november 15, 2017
recovering from an eating disorder is hard work. it’s a daily slog, and can be tiring as hell. complaining about it remind me that i’m fortunate. i’m here to complain, and too many others i’ve known and cared for aren’t. those thoughts, however, do more than that. they set off another round of self-criticism and negative judgments. according to my eating disorder, i’m doing healing wrong.
there are moments when i want to give up on trying to walk away from this disease. it seems too hard. instead of continuing to work on getting better, all i want is to return to the ease of the familiar. i‘m a subconscious self-saboteur as well; i engage in harmful behaviours that, in the aftermath, i recognize as being eating disorder based. things like buying lots of trigger foods while grocery shopping. letting myself get too hungry. spending too much time looking at celebrity bodies and comparing. none of these behaviours have positive outcomes. i’m hoping that as time passes, i’ll learn to recognize the sneak attacks. for now, they serve to remind me, should i start to forget, that my eating disorder is sly and it’s definitely trying to kill me.
i often talk about my eating disorder as an entity distinct from myself. i know it’s not; i don’t suffer from multiple personality disorder. we all have multiple areas of our minds that speak to us. talking about my eating disorder as a distinct voice is a way to explain the dialogue that fills up the spaces in my brain.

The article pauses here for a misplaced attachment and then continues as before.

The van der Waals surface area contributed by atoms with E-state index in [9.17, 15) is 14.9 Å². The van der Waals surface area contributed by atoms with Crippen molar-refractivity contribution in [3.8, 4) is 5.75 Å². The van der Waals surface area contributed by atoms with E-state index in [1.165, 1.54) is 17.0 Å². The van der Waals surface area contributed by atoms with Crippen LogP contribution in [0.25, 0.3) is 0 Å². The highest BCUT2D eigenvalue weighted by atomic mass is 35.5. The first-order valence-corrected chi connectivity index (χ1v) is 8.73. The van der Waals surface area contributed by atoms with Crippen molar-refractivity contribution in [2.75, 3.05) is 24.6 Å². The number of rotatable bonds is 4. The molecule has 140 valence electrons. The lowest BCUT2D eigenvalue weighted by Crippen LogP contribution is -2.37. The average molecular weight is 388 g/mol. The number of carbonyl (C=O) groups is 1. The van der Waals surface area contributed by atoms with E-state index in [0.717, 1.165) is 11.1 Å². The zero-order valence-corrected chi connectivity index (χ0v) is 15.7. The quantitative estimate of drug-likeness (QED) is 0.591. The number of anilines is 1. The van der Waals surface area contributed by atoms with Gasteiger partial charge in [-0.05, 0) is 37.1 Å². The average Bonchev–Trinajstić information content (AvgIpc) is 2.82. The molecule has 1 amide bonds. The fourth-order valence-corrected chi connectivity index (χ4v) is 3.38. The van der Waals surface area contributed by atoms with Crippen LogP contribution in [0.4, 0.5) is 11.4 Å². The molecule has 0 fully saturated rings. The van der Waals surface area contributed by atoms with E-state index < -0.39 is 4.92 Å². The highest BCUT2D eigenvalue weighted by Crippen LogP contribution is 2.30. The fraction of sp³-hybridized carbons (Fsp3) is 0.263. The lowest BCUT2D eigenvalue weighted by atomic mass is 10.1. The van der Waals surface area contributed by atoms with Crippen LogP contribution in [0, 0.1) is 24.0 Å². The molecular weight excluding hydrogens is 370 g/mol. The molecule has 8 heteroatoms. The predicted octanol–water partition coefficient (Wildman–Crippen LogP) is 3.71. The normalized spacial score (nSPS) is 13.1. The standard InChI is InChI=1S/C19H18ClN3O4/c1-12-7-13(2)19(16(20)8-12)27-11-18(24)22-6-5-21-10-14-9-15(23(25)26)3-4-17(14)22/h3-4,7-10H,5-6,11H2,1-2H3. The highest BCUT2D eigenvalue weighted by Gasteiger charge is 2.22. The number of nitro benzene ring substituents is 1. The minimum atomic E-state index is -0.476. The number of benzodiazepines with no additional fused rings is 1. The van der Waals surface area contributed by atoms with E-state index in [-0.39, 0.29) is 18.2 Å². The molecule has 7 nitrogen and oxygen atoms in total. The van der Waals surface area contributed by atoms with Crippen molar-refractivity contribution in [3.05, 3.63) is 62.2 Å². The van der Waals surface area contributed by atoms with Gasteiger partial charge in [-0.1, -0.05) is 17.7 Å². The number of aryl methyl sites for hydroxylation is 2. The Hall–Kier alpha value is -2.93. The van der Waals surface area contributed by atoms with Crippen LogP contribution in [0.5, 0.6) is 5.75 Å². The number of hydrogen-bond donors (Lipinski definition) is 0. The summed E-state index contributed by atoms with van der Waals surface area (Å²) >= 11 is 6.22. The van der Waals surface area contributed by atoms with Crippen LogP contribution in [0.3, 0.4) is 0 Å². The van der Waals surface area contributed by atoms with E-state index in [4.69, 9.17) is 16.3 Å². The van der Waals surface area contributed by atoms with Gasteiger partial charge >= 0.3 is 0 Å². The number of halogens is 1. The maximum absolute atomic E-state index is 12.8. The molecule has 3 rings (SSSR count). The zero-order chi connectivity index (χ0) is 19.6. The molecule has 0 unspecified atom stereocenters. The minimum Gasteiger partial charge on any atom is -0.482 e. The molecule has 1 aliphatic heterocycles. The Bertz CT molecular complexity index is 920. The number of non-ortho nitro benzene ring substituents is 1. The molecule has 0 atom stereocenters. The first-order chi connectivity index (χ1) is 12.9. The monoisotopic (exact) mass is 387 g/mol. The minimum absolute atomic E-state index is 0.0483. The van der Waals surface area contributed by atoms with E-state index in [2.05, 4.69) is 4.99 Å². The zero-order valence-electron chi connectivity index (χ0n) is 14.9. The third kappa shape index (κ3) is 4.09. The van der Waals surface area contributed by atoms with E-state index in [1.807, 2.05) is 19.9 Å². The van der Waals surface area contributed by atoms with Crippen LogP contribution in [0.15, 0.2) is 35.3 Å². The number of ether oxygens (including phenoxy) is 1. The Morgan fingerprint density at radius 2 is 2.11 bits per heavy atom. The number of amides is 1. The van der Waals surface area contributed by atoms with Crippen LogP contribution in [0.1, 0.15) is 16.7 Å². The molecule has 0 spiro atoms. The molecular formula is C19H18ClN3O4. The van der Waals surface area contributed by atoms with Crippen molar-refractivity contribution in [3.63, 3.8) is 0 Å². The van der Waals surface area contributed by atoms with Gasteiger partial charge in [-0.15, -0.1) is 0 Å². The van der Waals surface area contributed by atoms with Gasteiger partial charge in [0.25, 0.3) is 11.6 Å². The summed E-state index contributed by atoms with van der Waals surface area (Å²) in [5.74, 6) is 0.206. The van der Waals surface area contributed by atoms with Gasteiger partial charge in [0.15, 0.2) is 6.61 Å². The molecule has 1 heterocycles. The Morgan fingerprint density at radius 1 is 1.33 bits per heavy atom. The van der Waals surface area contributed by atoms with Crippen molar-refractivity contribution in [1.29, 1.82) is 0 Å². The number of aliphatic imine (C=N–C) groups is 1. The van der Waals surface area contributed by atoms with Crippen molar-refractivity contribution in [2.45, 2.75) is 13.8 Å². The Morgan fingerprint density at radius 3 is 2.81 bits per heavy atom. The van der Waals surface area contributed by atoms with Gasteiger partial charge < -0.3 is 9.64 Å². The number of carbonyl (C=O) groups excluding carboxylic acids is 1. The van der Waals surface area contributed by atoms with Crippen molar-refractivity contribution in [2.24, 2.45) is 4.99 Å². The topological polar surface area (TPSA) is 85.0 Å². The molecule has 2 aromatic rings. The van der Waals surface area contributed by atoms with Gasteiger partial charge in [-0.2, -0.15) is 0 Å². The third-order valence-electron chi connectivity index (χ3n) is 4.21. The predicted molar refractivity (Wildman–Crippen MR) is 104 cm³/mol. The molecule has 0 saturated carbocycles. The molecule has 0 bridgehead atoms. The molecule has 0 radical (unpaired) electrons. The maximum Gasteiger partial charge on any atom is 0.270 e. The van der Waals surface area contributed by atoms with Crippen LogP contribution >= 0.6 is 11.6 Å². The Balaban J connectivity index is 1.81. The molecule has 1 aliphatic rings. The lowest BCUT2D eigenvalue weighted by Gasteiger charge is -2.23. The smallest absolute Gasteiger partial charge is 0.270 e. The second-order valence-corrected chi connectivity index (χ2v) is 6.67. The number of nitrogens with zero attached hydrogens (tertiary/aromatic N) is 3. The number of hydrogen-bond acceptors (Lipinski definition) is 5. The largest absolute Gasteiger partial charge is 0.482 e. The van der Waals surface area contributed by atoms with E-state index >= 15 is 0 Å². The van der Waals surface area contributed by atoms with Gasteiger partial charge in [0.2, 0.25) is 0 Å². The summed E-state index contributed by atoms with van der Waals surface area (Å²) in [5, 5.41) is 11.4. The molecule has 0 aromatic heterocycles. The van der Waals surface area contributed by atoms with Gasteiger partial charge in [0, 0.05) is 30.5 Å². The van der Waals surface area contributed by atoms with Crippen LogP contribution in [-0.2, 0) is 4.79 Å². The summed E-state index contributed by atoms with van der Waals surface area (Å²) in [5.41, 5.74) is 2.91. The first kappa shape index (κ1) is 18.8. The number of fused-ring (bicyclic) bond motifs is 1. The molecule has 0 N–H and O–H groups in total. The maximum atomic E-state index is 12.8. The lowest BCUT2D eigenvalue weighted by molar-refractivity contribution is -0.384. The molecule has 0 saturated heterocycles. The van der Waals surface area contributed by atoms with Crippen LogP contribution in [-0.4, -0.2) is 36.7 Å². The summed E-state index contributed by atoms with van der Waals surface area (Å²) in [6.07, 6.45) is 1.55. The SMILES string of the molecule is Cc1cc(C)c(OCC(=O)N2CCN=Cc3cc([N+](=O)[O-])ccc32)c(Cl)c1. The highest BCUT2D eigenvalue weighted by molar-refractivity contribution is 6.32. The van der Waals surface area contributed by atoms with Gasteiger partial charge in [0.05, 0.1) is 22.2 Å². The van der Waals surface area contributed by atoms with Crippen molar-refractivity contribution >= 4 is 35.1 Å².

my recovery action plan is simple. not easy, but simple. i am not going to throw up anymore. pretty straightforward. i’m at the end, or at least that’s what it feels like. i don’t want to purge anymore. i’m tired of it. i want to be done. i’m sick of the effort and the grossness and the mental anguish. i need my life to be different. i don’t want to be full of self-hatred. it’s depressing.
there are the physical consequences to consider as well; the effects my bulimia has had on my mouth is always in my thoughts. i can’t afford to lose any more teeth. eating was challenging enough when i had a full set. the dental damage from my eating disorder is extreme. root canals and extractions have become routine, though no less traumatizing for that. the pain from the dental issues is not pleasant, and has to be dealt with, but there are emotional consequences as well. it’s hard to let go of guilt and self-condemnation when the long-term physical consequences of my eating disorder make themselves known. i’m trying to. i remind myself that, other considerations aside, my eating disorder did serve me in one respect: i survived. it was a defective coping method, harmful and damaging, but it helped keep me alive. there’s irony in that.
part one of the plan is no purging, and part two is trying not to binge. the challenge there is my anxiety. a times it feels like it’s impossible to bear. often i want to drown out the noise and make it all go away and i historically my bulimia has done that. so new coping skills are required. meditation seems to be helping. i also need to readjust my relationship with food. i’ve got issues there. finally, i will have to work on the sources of my emotional distress. this is not a one, two and we’re done project.